I am working on AC Ammeter. To sense the current a current transformer is used which has 2500 Turns and sensing range up to 50A.

200 ohm Burden Resistor is used between the Ground and the Output Pin of Current Transformer.

I have previously worked on AC voltmeter and it worked fine and I used the same way to sense the current. As OUTPUT of current transformer is Sine wave, so I used RMS method to take out the value.

Here is what I have done :


     if(adc_data_index >= ADC_BUFFER_LENGTH )
            adc_data_index = 0;

            // Time to Process and Display Data
            adc_buf_local = 0;
            adc_filter_val_current = 0.00;
            for(i=0; i<ADC_BUFFER_LENGTH; i++ )
                adc_buf_local = adc_data[i];
                adc_filter_val_current += ((float)(adc_buf_local*(float)adc_buf_local ));
            // 625*625 = 390625
            // 128*128 = 16384
            // 625^2 / 128^2 = 23.8414
            adc_filter_val_current = (unsigned long)((float)adc_filter_val_current * 23.84);
            adc_filter_val_current /= ADC_BUFFER_LENGTH;      // mean squared sum
            adc_filter_val_current *= 2; //To even Negative Pulse
            ac_value_current = (float)sqrt(adc_filter_val_current);// root mean square
            ac_value_current /= 1000;    

What am I missing?

  • \$\begingroup\$ Unless the current transformer manufacturer really REALLY specifies it can be that high, 200 Ohms is a very high burden resistor value. And, the resistor should be directly across the CT terminals. I'd probably start with 2 ohms and see how that works. \$\endgroup\$
    – R Drast
    Dec 5 '17 at 10:29
  • \$\begingroup\$ The circuit is already made and working fine with another microcontroller and I am just replacing the controller with Low-cost one and writing code from scratch. \$\endgroup\$ Dec 5 '17 at 10:35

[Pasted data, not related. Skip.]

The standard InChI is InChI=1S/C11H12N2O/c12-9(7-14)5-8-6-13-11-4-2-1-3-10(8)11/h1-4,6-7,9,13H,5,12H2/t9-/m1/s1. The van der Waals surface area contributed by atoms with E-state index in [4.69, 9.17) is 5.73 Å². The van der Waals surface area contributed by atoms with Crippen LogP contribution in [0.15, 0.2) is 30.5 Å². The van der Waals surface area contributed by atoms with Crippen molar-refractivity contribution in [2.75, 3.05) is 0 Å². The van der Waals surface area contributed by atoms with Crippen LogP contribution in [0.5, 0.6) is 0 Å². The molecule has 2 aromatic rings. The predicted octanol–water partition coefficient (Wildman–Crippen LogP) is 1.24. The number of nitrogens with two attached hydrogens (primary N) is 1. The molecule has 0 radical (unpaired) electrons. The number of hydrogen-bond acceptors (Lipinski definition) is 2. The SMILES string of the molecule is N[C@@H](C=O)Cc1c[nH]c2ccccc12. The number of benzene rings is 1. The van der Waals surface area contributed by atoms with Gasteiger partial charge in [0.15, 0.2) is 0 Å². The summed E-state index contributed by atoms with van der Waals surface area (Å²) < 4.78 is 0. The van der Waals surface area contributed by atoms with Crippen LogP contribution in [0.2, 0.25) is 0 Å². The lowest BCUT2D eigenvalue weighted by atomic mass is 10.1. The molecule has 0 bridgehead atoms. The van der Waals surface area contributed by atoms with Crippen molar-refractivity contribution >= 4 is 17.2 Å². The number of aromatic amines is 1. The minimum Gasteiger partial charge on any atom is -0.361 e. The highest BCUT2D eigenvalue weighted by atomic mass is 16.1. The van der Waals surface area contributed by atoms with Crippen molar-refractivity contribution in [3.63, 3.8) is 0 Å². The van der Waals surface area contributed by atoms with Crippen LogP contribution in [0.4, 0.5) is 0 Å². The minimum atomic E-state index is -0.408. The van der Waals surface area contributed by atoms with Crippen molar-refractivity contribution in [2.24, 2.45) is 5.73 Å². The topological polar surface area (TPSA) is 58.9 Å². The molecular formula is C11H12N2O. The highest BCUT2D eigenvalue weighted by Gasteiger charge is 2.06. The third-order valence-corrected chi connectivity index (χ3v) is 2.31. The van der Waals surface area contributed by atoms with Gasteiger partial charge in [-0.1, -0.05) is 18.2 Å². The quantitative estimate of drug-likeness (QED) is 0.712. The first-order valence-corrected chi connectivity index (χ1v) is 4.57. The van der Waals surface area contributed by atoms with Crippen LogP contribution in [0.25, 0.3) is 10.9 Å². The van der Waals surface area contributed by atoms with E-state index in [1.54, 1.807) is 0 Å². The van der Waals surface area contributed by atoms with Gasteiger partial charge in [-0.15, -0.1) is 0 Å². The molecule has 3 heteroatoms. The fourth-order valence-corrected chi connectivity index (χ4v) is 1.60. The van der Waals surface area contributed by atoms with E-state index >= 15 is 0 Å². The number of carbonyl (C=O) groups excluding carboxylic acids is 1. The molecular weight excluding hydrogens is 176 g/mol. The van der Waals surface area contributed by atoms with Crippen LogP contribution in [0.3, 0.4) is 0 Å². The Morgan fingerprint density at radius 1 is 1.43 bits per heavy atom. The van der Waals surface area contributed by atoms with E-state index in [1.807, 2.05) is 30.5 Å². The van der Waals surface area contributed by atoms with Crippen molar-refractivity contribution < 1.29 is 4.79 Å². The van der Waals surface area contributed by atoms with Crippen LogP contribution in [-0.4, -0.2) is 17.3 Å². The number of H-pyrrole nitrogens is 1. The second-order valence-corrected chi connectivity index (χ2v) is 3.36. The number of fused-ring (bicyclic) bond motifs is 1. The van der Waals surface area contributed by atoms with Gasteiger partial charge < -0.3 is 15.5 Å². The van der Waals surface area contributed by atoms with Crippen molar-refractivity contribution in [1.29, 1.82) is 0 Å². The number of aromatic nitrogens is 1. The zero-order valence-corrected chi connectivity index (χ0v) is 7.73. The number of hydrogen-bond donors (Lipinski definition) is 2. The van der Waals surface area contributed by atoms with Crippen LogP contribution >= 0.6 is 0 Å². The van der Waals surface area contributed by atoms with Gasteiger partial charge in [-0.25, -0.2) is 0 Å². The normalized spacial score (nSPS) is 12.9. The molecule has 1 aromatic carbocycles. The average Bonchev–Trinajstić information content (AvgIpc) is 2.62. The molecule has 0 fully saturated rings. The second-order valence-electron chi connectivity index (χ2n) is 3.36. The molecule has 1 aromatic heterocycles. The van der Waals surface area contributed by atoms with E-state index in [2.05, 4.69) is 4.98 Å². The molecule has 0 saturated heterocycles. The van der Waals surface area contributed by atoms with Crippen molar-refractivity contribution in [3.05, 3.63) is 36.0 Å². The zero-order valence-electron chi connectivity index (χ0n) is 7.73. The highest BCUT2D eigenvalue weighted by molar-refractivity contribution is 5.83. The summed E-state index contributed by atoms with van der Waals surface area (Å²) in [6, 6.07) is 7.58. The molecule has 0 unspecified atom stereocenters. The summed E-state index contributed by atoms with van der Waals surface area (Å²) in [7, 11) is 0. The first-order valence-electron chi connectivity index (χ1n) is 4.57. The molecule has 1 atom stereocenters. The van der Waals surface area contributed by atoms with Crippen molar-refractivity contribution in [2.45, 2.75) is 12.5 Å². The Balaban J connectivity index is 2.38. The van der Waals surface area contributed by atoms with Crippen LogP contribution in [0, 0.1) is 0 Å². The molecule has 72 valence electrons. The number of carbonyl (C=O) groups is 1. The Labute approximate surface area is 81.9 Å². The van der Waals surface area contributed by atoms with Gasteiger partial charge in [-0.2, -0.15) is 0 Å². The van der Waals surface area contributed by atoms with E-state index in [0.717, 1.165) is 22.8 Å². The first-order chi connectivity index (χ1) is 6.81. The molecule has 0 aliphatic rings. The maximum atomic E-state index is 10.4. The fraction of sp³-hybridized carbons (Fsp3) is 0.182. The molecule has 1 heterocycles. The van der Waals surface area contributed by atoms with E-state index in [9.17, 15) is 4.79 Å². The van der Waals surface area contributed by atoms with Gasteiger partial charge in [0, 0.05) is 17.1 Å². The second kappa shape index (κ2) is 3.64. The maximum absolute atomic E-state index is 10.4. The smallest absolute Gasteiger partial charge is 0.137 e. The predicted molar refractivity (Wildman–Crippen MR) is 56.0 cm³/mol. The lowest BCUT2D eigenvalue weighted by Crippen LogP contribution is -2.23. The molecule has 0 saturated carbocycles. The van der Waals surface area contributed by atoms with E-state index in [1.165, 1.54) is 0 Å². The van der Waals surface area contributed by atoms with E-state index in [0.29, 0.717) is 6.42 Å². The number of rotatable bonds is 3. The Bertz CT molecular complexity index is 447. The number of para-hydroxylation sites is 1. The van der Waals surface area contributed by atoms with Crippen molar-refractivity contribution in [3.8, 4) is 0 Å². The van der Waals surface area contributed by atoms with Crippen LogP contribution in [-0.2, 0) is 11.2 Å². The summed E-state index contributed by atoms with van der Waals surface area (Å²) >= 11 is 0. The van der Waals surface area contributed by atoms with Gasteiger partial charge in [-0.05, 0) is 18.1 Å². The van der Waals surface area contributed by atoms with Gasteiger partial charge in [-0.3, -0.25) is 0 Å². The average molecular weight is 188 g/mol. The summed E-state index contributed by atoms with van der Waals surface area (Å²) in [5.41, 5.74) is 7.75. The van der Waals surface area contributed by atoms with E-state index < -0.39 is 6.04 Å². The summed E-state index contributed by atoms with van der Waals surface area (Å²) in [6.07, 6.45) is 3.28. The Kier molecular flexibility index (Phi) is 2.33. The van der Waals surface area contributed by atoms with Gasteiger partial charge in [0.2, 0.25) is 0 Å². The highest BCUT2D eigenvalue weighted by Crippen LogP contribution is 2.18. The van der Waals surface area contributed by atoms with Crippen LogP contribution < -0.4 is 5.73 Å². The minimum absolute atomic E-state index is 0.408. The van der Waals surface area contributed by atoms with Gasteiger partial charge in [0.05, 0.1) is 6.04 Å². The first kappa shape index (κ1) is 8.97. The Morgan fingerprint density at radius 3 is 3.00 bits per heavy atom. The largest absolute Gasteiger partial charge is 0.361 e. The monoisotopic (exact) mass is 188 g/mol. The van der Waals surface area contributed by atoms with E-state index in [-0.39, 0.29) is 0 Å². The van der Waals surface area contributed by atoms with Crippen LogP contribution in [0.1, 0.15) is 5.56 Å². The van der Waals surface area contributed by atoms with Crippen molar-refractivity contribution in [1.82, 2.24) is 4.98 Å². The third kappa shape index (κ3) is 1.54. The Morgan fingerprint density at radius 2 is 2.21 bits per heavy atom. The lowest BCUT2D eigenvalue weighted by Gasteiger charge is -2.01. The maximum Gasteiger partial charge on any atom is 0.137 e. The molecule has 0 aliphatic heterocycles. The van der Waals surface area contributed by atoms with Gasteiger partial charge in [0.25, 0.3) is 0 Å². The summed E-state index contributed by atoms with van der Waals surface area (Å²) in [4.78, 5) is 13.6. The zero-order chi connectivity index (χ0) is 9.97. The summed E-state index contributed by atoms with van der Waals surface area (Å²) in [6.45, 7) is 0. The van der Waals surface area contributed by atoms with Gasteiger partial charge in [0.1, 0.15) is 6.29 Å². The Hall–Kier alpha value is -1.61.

• \$\begingroup\$ What are you missing? Test inputs, predicted output and actual test output for a start. \$\endgroup\$ Dec 5 '17 at 11:47

adc_filter_val_current *= 2; //To even Negative Pulse; this doesn't make sense, given that ADC values over a full cycle of the wave are peak to peak.

As you are sampling Voltage over time then averaging the ADC readings (your for loop ) and dividing by the resistor value should give you the instantaneous current.

However, again depending on sampling rate, you could measure the current over 1 full cycle with a zero crossing detector. Easy enough to do in code, as you do know what bit value, zero volts AC is. At which point you could either calculate the peak current or RMS current.

  • \$\begingroup\$ Negative half cycle is clipped using diode, so if we calculate the rms of this clipped signal, we will get half the value of real rms. So to compensate that, multiply by 2 is used. Assuming that negative and positive cycle are exactly similar. \$\endgroup\$ Dec 5 '17 at 14:32
  • \$\begingroup\$ Don't see the reason for the negative score for you not providing this information in the first place. So you are half wave rectifying before you take measurements. If you are going down that route and not sampling the full cycle, wouldn't it be better to full wave rectify first, given your samples stand a 50% chance of reading 0, depending on sample rate. \$\endgroup\$
    – LateDev
    Dec 6 '17 at 1:03

Your Answer

By clicking “Post Your Answer”, you agree to our terms of service, privacy policy and cookie policy

Not the answer you're looking for? Browse other questions tagged or ask your own question.